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Annals of Surgical Oncology

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Educating Surgical Oncology Providers on Perioperative Opioid Use: Results of a Departmental Survey on Perceptions of Opioid Needs and Prescribing Habits

Heather A. Lillemoe MD, Timothy E. Newhook MD, Timothy J. Vreeland MD, Elsa M. Arvide MS, Whitney L. Dewhurst MS, Elizabeth G. Grubbs MD, MPH, Thomas A. Aloia MD, Jean-Nicolas Vauthey MD, Jeffrey E. Lee MD, Ching-Wei D. Tzeng MD
Health Services Research and Global Oncology
Volume 26, Issue 7 / July , 2019



Patients undergoing oncologic surgery are at risk for persistent postoperative opioid use. As a quality improvement initiative, this study sought to characterize provider perceptions regarding opioid-prescribing after oncologic procedures.


Surgical oncology attending physicians, clinical fellows, and advanced practice providers (APPs) at a high-volume cancer center were surveyed before and after educational sessions focusing on the opioid epidemic with review of departmental data.


The pre-education response rates were 72 (70%) of 103: 22 (65%) of 34 attending physicians, 19 (90%) of 21 fellows, and 31 (65%) of 48 APPs. For five index operations (open abdominal resection, laparoscopic colectomy, wide local excision, thyroidectomy, port), the fellows answered that patients should stop receiving opioids sooner than recommended by the attending surgeons or APPs. For four of five procedures, the APPs recommended higher discharge opioid prescriptions than the attending surgeons or fellows. Almost half of the providers (n = 46, 45%) responded to both the pre- and post-education surveys. After the intervention, the providers recommended lower numbers of opioid pills and indicated that patients should be weaned from opioids sooner for all the procedures. Compared with pre-education, more providers agreed post-education that discharge opioid prescriptions should be based on a patient’s last 24 h of inpatient opioid use (83 vs 91%; p = 0.006). The providers who did not attend a session showed no difference in perceptions or recommendations at the repeat assessment.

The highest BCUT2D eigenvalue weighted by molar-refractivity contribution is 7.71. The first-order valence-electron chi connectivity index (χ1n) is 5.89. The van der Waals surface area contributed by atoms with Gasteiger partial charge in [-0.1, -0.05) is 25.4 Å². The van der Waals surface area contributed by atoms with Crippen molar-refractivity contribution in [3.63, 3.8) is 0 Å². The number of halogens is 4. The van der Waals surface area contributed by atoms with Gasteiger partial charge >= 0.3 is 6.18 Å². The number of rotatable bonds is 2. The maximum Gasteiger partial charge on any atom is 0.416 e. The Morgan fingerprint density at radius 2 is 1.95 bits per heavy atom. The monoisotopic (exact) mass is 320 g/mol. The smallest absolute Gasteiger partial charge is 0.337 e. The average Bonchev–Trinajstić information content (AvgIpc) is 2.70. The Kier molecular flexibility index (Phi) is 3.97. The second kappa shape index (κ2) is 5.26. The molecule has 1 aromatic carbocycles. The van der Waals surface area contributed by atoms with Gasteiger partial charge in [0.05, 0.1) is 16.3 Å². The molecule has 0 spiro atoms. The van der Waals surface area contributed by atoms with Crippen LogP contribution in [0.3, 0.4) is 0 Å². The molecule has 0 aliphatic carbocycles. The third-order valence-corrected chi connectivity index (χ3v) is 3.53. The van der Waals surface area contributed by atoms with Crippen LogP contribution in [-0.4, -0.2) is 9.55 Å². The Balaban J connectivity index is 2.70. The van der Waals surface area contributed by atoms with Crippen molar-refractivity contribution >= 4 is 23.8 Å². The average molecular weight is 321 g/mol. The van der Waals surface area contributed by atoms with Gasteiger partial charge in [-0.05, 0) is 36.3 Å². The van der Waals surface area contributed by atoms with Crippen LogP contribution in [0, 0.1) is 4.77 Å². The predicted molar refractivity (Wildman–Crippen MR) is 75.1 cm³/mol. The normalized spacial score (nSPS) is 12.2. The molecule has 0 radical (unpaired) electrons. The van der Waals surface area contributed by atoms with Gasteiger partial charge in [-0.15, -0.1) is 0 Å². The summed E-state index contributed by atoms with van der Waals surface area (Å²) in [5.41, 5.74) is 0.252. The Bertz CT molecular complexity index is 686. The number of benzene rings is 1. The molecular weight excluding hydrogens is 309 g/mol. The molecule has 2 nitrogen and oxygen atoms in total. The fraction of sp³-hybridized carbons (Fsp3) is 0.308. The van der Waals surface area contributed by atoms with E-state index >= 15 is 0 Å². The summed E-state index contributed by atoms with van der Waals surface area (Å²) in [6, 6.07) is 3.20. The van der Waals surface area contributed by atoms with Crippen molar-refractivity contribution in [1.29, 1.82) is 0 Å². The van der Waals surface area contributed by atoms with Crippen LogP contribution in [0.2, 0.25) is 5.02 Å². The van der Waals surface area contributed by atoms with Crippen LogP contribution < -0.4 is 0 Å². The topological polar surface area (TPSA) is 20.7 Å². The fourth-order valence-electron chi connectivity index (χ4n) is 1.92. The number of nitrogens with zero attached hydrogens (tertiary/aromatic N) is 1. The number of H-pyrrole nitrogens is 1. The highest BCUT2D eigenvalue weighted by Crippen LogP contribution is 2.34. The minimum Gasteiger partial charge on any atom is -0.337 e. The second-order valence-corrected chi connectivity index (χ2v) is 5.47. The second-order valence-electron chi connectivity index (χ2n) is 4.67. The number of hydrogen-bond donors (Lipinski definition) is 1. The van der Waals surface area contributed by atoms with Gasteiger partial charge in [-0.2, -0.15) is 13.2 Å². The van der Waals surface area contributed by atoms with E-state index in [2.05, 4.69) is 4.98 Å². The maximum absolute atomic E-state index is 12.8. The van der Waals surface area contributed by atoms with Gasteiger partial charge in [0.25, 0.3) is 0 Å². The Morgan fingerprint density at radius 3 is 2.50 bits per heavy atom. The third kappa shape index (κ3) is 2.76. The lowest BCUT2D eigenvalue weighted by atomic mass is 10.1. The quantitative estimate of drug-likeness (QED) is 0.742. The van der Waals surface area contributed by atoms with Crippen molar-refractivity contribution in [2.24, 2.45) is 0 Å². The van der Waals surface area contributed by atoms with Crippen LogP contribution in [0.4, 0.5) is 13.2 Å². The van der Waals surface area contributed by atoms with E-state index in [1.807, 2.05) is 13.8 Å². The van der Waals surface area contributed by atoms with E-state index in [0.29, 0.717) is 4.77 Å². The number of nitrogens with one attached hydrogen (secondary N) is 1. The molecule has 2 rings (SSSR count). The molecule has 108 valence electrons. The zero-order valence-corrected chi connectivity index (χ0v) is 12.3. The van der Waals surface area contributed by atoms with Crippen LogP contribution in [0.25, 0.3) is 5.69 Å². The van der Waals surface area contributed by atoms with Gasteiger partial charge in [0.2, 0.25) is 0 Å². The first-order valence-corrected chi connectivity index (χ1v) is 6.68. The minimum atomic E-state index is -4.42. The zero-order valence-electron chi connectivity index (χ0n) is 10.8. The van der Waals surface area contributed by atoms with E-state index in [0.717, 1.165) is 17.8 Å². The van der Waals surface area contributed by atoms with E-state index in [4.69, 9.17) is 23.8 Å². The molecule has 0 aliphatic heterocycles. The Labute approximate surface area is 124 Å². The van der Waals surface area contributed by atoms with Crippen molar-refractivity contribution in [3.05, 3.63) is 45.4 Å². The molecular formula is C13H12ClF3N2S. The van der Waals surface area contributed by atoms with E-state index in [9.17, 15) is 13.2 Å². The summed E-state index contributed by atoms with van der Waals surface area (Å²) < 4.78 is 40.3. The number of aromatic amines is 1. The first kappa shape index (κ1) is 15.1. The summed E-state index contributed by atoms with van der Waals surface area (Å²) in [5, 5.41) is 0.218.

Variation exists in perioperative opioid-prescribing among provider types, with those most involved in daily care and discharge processes generally recommending more opioids. After education, providers lowered discharge opioid recommendations and thought patients should stop receiving opioids sooner. The next steps include assessing for quantitative changes in opioid-prescribing and implementing standardized opioid prescription algorithms.

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